Umpires’ assignments will change due to pandemic baseball

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We’ve spent an awful lot of time talking about how the players will deal with pandemic baseball, but the umpires are affected too. They travel more than the players do, after all. They don’t have a home park. They, also, (a) get people up in their face during arguments; and (b) have to yell and project their voices, which is itself a risky thing to do in the time of COVID-19.

Last night Jesse Rogers of ESPN reported on some of the changes in routine the umps will have to deal with in 2020. Starting with spring training, where groups of three umps each will be embedded with big league camps, will watch bullpen sessions and batting practice and stuff as a means of easing themselves back into game shape, just like the players are.

During the season things will change a good deal too. In normal times umps travel to a new city after every series and are rotated across the league so they are not seeing one team more than others, which could create creeping, unconscious biases or grudges in one direction or another. Now, to limit travel, an umpire crew may stay in a certain city across an entire homestand, for example. And in two-team cities they may just go across town to the other park as opposed to getting on a plane and heading to Cleveland or wherever.

Masks are an issue too. Rogers reports that they will be encouraged for umps but not required. Which seems to be heat/weather driven. The MLB/MLBPA guidelines have already specified that arguments between players and umps should be minimized or eliminated, but human nature may overtake that at times putting players and umps face-to-face in argument. Even if they avoid that, though, I’m wondering how much spit flies from a mask-free ump standing behind a catcher and a batter in the normal course of a game. When you’re bellowing out “strike!” and “out!” scores of times a game, you have to imagine it’s a non-trivial amount.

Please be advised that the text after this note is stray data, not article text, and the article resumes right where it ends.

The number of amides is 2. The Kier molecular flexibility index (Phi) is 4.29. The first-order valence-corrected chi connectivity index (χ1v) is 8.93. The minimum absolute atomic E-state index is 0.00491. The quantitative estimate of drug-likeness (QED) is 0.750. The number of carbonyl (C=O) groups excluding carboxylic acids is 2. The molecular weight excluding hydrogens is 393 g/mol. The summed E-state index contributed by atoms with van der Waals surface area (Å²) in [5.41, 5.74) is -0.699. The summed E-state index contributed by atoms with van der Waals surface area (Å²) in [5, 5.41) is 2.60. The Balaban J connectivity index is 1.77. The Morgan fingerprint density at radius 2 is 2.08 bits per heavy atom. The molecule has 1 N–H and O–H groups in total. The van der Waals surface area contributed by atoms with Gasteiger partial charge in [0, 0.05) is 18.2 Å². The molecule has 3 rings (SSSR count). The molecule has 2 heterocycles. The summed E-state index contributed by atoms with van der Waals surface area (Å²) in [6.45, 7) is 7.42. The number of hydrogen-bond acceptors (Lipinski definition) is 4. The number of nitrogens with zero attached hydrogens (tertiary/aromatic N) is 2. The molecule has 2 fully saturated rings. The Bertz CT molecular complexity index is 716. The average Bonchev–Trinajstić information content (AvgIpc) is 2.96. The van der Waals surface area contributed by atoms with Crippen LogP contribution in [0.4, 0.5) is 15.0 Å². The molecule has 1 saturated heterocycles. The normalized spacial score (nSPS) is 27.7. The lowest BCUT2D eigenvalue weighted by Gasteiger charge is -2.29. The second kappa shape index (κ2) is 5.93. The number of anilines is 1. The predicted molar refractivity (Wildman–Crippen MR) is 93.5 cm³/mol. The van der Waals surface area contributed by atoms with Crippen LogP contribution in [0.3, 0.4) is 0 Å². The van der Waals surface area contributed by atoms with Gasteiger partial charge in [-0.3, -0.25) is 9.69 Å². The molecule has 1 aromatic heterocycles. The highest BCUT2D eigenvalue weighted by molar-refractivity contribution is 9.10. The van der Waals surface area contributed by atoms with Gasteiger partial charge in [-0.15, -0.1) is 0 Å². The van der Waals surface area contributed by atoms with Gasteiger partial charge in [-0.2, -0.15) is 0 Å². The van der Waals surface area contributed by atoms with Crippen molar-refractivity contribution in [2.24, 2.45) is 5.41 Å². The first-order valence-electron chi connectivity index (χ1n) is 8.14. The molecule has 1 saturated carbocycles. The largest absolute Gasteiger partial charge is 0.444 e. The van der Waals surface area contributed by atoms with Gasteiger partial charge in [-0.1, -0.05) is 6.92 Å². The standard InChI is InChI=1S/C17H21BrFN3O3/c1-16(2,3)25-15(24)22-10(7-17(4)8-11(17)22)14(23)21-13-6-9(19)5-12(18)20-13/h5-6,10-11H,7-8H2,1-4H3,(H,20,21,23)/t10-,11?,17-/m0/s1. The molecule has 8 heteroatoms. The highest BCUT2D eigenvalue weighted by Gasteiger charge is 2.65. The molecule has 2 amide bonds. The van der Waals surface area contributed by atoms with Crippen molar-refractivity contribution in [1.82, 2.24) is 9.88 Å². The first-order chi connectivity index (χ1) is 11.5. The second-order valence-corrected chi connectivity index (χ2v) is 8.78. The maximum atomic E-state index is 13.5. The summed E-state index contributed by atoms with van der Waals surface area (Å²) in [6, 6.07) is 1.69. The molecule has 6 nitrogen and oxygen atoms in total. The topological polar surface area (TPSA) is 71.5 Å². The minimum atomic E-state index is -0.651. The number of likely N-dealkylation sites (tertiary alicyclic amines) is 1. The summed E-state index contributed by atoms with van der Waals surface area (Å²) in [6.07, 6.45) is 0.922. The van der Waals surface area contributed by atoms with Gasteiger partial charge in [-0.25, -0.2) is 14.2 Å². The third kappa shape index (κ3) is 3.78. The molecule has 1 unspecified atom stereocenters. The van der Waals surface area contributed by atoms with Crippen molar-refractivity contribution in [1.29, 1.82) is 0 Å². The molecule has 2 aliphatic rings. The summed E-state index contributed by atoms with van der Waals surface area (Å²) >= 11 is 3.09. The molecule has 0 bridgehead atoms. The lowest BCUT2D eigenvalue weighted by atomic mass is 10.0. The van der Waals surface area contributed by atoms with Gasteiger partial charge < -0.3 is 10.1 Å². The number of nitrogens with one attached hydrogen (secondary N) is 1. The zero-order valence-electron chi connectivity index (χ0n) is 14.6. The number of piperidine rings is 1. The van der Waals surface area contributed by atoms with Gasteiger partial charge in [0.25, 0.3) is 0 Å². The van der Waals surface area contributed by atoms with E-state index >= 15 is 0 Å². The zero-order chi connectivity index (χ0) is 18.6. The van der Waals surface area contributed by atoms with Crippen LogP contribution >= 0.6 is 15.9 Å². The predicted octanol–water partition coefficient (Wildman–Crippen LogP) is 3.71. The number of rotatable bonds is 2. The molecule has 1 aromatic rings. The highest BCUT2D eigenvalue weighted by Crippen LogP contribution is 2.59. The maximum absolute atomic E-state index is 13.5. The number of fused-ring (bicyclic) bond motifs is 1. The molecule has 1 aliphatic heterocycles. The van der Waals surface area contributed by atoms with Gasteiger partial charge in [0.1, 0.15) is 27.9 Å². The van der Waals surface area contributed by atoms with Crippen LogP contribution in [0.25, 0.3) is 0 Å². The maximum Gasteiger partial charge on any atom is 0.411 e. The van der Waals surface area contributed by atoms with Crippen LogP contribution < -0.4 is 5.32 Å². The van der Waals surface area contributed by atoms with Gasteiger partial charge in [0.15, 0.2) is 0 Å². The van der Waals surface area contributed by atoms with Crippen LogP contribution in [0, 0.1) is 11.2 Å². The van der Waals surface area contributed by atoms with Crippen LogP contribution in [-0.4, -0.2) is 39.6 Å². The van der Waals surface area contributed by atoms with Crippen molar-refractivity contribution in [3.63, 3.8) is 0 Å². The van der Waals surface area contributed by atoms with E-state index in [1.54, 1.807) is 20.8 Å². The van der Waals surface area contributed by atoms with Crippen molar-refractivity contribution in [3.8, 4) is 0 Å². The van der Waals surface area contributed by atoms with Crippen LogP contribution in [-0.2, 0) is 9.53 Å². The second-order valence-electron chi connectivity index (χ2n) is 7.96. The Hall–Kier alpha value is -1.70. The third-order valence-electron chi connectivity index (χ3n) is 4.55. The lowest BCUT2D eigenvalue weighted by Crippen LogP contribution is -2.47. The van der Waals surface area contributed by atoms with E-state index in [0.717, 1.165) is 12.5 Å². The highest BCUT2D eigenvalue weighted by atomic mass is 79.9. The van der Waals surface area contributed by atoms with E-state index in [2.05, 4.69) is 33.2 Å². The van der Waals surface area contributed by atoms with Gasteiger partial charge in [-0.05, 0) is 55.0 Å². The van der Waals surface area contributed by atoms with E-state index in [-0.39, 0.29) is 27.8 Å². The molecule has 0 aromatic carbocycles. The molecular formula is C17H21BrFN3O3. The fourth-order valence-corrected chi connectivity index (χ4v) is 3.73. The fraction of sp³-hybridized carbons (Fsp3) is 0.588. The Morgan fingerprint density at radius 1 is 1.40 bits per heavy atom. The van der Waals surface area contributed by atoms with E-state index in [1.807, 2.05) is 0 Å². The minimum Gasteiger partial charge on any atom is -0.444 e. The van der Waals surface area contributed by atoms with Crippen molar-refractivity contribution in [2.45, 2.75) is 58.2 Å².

Just another complicating factor in what will already be a complicated season.

Pujols hits 701st career home run, connects for Cardinals

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ST. LOUIS — Cardinals slugger Albert Pujols hit his 701st home run, connecting Friday night against the Pittsburgh Pirates.

Pujols launched a slider from former teammate Johan Oviedo over the Big Mac Land sign in left field at Busch Stadium. The solo drive in the fourth inning made it 1-all.

Pujols faced Oviedo for the first time and made the 24-year-old righty the 456th different pitcher he’s homered against.

The St. Louis star hadn’t homered in a week since hitting No. 699 and 700 at Dodger Stadium last Friday. Pujols had gone 10 at-bats without a home run after two starts and one pinch-hit appearance.

The Busch Stadium crowd gave the 42-year-old Pujols a long standing ovation before he came out of the Cardinals dugout to tip his cap for a curtain call.

Pujols hit his 22nd home run this season for the NL Central champion Cardinals.

Pujols is fourth on the career home run list behind Barry Bonds (762), Hank Aaron (755) and Babe Ruth (714).